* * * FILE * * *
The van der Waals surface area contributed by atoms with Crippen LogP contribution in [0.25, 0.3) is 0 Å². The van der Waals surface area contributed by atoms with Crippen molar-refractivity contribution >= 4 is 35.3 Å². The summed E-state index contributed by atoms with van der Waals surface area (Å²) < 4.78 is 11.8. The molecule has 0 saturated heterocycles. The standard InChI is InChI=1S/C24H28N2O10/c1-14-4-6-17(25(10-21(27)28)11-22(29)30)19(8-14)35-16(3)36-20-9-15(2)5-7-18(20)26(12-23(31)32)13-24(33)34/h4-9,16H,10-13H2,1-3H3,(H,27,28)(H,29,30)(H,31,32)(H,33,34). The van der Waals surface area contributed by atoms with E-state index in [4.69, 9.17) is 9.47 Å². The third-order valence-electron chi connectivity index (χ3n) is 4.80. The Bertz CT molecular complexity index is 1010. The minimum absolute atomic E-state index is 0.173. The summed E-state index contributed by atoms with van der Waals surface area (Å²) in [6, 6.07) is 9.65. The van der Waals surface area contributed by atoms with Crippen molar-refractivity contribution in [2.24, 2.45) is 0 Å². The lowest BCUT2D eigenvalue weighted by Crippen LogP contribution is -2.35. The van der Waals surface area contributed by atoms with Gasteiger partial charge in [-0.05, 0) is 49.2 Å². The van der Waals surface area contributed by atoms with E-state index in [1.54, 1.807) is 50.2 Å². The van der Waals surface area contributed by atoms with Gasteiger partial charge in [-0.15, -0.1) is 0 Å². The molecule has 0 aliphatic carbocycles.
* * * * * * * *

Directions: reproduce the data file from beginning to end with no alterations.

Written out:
The van der Waals surface area contributed by atoms with Crippen LogP contribution in [0.25, 0.3) is 0 Å². The van der Waals surface area contributed by atoms with Crippen molar-refractivity contribution >= 4 is 35.3 Å². The summed E-state index contributed by atoms with van der Waals surface area (Å²) < 4.78 is 11.8. The molecule has 0 saturated heterocycles. The standard InChI is InChI=1S/C24H28N2O10/c1-14-4-6-17(25(10-21(27)28)11-22(29)30)19(8-14)35-16(3)36-20-9-15(2)5-7-18(20)26(12-23(31)32)13-24(33)34/h4-9,16H,10-13H2,1-3H3,(H,27,28)(H,29,30)(H,31,32)(H,33,34). The van der Waals surface area contributed by atoms with E-state index in [4.69, 9.17) is 9.47 Å². The third-order valence-electron chi connectivity index (χ3n) is 4.80. The Bertz CT molecular complexity index is 1010. The minimum absolute atomic E-state index is 0.173. The summed E-state index contributed by atoms with van der Waals surface area (Å²) in [6, 6.07) is 9.65. The van der Waals surface area contributed by atoms with Crippen molar-refractivity contribution in [2.24, 2.45) is 0 Å². The lowest BCUT2D eigenvalue weighted by Crippen LogP contribution is -2.35. The van der Waals surface area contributed by atoms with Gasteiger partial charge in [-0.05, 0) is 49.2 Å². The van der Waals surface area contributed by atoms with E-state index in [1.54, 1.807) is 50.2 Å². The van der Waals surface area contributed by atoms with Gasteiger partial charge in [-0.15, -0.1) is 0 Å². The molecule has 0 aliphatic carbocycles.